Oneida City Center trail construction halted until spring, officials say
ONEIDA — Construction on the City Center section of the Oneida Rail Trail has been delayed until spring because the end of construction season has coincided with a delay in the review process for construction bids.
“We have received bids on the project, and we are reviewing them,” Madison County Planning Department Director Scott Ingmire said. “There was some discrepancy between money made available to the project through state funding and the terms of the bids, and we’re also reviewing that. We will begin construction in the spring.”
The City Center is a pedestrian rest area along the trail located in Clinch Park, the small park between Oneida and Railroad Streets perpendicular to city hall. It will be part of the Oneida Rail Trail, a multi-use trail placed on three railroad beds that organizers say will promote exercise and tourism in the city. The trail when completed will run for 11.3 miles around the City of Oneida and extend towards the Village of Wampsville and the City of Sherrill.
The center is also expected to combine with a renovated historical district and the reduction of abandoned and nuisance properties to improve the city’s business climate. Oneida city officials believe these improvements will attract tourists and also businesses to the area. The city has welcomed five new businesses in 2017, and five more are considering locating in the city.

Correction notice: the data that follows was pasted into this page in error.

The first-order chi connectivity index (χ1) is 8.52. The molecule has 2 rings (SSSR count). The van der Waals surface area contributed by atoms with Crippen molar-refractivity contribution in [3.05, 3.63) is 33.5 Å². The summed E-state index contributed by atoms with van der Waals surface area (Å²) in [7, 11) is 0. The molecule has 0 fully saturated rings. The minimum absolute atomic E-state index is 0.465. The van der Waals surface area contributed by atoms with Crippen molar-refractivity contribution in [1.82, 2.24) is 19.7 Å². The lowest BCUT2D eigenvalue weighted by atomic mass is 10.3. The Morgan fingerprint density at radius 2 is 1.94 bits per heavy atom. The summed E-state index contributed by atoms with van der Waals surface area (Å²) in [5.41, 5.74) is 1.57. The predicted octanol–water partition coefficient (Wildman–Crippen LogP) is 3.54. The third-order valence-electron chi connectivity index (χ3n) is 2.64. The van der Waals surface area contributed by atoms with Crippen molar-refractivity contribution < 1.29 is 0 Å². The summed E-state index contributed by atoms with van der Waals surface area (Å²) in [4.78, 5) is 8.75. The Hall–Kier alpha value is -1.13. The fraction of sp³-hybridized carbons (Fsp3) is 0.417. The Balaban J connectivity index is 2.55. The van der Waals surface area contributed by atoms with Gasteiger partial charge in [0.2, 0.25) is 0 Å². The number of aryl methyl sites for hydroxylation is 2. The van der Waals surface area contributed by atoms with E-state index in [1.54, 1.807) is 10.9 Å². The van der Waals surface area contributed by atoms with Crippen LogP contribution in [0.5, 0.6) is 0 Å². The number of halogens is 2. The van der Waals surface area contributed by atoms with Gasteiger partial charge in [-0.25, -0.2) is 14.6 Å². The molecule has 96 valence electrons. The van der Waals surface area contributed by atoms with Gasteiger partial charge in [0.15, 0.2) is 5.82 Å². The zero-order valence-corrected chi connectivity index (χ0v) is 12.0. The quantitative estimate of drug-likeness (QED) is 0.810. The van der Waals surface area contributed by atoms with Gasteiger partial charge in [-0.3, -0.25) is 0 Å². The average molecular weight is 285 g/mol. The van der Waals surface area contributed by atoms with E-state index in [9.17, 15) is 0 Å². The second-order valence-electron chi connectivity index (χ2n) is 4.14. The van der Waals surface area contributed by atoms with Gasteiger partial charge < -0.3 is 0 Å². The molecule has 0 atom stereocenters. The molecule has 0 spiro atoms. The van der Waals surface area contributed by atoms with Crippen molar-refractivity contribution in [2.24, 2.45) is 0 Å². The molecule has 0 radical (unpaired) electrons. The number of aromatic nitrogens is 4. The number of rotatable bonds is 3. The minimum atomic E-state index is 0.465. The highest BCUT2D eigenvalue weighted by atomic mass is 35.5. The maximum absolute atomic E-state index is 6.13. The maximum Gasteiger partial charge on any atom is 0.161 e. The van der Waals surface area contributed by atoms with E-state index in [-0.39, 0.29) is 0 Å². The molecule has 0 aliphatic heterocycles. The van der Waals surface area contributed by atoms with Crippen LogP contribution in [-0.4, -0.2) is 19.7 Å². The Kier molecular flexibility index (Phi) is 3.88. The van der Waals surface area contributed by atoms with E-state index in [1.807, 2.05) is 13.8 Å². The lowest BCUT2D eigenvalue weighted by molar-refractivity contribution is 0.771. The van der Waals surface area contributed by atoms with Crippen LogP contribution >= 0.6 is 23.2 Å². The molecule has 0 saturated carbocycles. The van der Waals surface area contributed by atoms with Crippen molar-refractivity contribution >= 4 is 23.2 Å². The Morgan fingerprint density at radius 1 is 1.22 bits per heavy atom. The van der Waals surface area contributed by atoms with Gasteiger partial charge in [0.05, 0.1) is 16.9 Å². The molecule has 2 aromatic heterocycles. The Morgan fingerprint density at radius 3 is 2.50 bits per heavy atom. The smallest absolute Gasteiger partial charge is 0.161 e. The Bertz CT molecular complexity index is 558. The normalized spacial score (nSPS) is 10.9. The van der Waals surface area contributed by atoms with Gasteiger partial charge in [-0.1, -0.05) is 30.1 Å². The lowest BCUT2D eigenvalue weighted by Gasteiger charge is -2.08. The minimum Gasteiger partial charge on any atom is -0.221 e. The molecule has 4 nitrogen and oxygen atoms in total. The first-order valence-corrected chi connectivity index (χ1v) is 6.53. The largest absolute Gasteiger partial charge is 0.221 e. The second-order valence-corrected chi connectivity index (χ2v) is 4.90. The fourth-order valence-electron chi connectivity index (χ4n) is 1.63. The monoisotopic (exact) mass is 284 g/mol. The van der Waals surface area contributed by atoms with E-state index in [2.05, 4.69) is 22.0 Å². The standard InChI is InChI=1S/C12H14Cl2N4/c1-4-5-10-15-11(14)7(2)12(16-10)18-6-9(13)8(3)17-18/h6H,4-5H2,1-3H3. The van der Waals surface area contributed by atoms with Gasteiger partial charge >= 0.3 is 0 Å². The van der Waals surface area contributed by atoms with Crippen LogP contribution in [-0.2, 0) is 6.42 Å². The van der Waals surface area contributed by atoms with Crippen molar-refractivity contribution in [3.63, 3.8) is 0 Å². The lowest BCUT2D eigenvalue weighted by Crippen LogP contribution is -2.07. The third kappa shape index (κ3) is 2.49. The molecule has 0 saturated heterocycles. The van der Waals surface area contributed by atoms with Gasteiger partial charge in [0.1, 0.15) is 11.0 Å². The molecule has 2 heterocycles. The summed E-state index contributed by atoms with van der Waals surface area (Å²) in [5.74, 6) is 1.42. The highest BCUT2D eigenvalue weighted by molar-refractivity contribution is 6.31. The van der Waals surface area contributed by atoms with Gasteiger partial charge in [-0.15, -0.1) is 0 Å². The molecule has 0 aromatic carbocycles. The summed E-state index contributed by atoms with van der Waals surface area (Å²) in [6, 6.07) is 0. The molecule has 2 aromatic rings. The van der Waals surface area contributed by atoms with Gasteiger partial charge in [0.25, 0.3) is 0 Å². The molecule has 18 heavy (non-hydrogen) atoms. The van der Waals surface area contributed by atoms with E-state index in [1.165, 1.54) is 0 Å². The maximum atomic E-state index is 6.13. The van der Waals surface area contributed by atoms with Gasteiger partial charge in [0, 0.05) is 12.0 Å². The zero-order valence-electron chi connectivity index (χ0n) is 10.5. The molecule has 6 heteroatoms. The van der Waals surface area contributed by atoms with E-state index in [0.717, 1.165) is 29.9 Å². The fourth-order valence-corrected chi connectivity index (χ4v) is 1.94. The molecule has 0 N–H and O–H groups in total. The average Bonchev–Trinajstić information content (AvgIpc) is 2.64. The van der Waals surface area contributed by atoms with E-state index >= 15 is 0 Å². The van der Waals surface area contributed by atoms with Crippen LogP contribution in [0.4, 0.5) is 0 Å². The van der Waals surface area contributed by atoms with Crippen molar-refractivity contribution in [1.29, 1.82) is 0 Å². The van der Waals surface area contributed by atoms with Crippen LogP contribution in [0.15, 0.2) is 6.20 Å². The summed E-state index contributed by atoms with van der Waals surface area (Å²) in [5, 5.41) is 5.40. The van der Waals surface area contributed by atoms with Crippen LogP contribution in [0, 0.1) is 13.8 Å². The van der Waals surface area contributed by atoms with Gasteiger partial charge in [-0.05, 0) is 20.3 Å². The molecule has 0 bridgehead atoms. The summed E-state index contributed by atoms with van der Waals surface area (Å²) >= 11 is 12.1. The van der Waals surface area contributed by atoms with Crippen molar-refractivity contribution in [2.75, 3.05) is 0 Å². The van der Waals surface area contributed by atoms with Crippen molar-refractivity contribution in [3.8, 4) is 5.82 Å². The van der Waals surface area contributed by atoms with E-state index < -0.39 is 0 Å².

“This delay won’t impact the progress we’ve been making to improve Oneida,” Mayor Leo N. Matzke said.
Reduced parking concerns
The City Center’s design has been modified to address concerns by local business owners that a reduction in parking caused by its construction would effect their customer base.
Members of the county planning department had researched the city’s parking needs and concluded the reduction would not impact current business needs. The study found that on an average day 149 out of the 207 spots in the downtown business district are empty. The original design would have reduced the parking spaces in the city’s downtown from 207 to 155.
Several building and business owners disagreed with the findings. They asked the Common Council in May why an improved downtown, which would attract more people, would have less parking spaces. Matzke said the issue has been resolved.
“The Rail Trail planners have modified the design, and the city has spoken with local business owners, and it’s not an issue anymore,” he said.
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